Got it. Okay. And then another question just on the FDIC assessment credit, do you expect to get a credit in the fourth quarter as well? And do you have any idea what that amount might be? Or should we not consider that in?

Philip Mantua

Yes. We certainly believe we could. I am not sure that we know for sure that we will. I don't believe if we do, it'll be as large as the credit we got in this quarter just based on what might remain. So as an estimate, we might get maybe about half of what that looked like this quarter in the fourth quarter if we get it at all.

Casey Whitman

Okay. Great. And then let me just ask you about the margin, you did a very nice job holding it this quarter. I guess what -- Phil, what's your outlook there just over the next few quarters with potentially more rate cuts and before we get Revere in there?

Philip Mantua

Yes. I would think that we'll probably trend down a little bit into the high 3.40% range in the next quarter or so. We're going to see the bigger impact of the September cut obviously coming through in future periods as well as an expectation that there will be another cut here shortly. So I would think overall margin levels in the mid-3.40s for the fourth quarter and then into first part of next year prior to the acquisition.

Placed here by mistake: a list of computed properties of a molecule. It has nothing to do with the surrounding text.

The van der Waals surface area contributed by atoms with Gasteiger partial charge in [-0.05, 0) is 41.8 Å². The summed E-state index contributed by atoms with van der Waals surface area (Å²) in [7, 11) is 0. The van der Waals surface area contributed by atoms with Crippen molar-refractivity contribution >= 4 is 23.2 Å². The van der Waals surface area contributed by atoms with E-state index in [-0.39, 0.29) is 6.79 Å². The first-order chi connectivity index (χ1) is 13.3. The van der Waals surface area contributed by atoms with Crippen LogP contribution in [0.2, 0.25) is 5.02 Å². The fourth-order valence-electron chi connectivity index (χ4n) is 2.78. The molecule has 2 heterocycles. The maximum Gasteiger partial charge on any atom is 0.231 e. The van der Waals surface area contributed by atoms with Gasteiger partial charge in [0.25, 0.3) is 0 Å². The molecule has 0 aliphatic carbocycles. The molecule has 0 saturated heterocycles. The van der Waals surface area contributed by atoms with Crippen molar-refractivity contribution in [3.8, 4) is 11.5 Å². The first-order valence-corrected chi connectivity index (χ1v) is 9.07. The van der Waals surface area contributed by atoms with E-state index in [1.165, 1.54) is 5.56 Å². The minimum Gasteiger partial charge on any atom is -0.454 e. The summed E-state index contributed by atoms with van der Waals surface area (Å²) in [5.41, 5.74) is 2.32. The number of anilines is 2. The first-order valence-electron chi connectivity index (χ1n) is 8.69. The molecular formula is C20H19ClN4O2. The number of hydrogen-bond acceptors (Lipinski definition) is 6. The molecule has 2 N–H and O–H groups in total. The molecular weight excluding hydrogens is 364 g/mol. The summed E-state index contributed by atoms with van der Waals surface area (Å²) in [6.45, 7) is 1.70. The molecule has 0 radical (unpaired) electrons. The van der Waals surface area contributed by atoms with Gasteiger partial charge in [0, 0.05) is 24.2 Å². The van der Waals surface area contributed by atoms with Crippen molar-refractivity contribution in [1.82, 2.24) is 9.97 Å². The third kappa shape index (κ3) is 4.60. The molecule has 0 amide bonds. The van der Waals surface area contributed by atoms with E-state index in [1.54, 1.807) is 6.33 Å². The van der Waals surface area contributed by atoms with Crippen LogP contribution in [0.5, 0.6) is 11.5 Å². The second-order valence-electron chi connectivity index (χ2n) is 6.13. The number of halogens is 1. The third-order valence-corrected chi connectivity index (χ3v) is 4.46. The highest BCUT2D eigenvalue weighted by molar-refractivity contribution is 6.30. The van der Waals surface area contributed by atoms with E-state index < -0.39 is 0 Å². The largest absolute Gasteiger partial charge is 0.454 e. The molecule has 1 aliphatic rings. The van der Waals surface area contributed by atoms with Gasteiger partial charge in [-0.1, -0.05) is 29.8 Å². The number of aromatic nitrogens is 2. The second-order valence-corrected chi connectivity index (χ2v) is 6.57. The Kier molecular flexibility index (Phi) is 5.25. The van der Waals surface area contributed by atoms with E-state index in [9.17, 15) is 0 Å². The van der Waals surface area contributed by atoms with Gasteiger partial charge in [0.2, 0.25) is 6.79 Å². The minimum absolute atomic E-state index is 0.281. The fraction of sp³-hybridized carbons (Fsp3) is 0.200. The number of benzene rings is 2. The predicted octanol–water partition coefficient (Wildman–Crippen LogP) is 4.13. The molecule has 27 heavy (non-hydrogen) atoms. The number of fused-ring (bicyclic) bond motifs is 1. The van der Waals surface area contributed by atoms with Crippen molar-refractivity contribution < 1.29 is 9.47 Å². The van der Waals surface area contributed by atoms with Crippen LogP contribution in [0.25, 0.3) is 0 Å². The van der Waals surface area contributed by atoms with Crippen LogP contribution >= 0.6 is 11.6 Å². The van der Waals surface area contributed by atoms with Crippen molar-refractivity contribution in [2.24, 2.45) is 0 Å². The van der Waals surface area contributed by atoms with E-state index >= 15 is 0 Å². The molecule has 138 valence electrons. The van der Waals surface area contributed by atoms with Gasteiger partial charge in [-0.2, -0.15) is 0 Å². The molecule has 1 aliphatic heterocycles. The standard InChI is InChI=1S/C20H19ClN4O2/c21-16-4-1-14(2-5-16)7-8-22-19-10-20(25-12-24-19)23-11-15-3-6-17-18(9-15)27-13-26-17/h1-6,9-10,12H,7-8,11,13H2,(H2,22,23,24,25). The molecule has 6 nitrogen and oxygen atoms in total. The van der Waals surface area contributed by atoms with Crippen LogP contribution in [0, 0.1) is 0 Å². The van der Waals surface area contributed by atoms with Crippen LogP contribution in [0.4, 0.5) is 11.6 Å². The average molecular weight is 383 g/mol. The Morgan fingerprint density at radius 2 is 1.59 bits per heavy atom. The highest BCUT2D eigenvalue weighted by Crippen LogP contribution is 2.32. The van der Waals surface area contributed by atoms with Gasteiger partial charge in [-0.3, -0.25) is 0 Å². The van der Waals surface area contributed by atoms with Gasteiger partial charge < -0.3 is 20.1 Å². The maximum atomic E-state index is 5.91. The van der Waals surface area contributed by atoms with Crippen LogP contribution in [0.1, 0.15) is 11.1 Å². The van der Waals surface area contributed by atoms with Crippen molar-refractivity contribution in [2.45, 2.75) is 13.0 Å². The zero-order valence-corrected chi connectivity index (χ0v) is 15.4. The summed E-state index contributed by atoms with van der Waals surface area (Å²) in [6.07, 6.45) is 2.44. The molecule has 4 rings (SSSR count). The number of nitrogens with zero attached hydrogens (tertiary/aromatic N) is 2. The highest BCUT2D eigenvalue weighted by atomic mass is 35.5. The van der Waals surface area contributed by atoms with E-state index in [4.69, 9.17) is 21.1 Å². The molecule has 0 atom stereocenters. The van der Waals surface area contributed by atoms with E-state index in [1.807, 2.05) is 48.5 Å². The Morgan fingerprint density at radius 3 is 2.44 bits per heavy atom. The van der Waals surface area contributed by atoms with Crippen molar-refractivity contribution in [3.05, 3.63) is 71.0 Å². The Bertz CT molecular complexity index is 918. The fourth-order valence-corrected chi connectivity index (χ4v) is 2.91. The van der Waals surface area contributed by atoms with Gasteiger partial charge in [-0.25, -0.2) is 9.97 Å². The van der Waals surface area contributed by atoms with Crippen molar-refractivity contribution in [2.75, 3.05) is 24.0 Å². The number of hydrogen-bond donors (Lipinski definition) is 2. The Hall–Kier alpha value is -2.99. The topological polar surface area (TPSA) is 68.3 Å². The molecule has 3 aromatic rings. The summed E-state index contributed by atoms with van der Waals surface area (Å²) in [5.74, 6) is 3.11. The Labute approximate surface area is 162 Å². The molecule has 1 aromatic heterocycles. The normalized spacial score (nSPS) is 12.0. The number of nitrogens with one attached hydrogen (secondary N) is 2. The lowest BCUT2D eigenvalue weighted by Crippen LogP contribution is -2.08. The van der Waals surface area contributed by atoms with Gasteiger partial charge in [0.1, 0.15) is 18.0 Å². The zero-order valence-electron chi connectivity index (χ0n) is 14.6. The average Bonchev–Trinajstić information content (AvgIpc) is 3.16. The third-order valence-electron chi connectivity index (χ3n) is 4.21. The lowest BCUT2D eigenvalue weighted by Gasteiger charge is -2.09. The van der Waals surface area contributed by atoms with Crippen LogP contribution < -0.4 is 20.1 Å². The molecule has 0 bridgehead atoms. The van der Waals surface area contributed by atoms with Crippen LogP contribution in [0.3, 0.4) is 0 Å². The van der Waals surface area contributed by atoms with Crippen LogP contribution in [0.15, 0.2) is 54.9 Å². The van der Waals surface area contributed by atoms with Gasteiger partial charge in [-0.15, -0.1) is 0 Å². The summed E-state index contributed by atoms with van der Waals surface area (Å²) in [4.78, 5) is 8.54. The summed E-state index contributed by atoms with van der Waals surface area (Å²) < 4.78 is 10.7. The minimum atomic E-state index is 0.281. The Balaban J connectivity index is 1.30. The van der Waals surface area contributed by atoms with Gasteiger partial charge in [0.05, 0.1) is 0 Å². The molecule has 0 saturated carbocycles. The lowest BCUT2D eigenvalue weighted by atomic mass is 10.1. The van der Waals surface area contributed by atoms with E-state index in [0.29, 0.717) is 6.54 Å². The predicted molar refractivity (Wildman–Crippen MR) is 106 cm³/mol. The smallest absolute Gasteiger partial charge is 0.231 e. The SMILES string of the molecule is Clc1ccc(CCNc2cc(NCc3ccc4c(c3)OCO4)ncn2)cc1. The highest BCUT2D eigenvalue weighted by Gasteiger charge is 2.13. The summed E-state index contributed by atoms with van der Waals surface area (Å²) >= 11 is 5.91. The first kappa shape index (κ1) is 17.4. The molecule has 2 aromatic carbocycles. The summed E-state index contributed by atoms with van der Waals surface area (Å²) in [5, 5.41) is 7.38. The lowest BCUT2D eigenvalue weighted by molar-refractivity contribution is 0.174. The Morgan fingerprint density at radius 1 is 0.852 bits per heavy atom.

Operator

Our next question comes from Catherine Mealor with KBW.

Catherine Mealor

Maybe, one follow-up to Casey's expense question. How are you thinking about expense growth as we move into next year and you're building up towards the $10 billion cross?

Philip Mantua

Yes. Catherine, this is Phil. Absent, again, of what we know will happen when we combine the two companies towards end of the first quarter, just kind of legacy Sandy Spring, I would -- we would love to probably grow expenses just naturally 4% to 5% on an annualized basis. I don't know that we really see a significant amount of additional buildup relative to crossing $10 billion. I think we've talked about this for a while that we feel like we've made other investments to this point in a variety of ways that put us in a pretty good position for doing just that.

Catherine Mealor

Okay. Great. Perfect. And then on the growth outlook, can you talk to us a little bit about how you're thinking about growth? And how much of the strategy to sell residential mortgage, as you think, will continue into next year?

Daniel Schrider

Catherine, Dan. I think that was -- that decision was driven by a couple of things. One is to become much more effective and driving mortgage production from new sales, home sales as well as refinances. And so we've moved that percentage of our production from a realtor connections and centers of influence on the sale side of residential much higher than we had in the past. As you recall, we were highly dependent upon our construction perm business. So I think we've achieved great success in driving the type of production we want. That all occurred at the same time that the competitive rates on the construction perm business and the terms being offered by some key competitors just made that a less attractive business for us. So I think as that business returns, I think this is not a forever phenomenon in terms of the competitive market around the construction perm.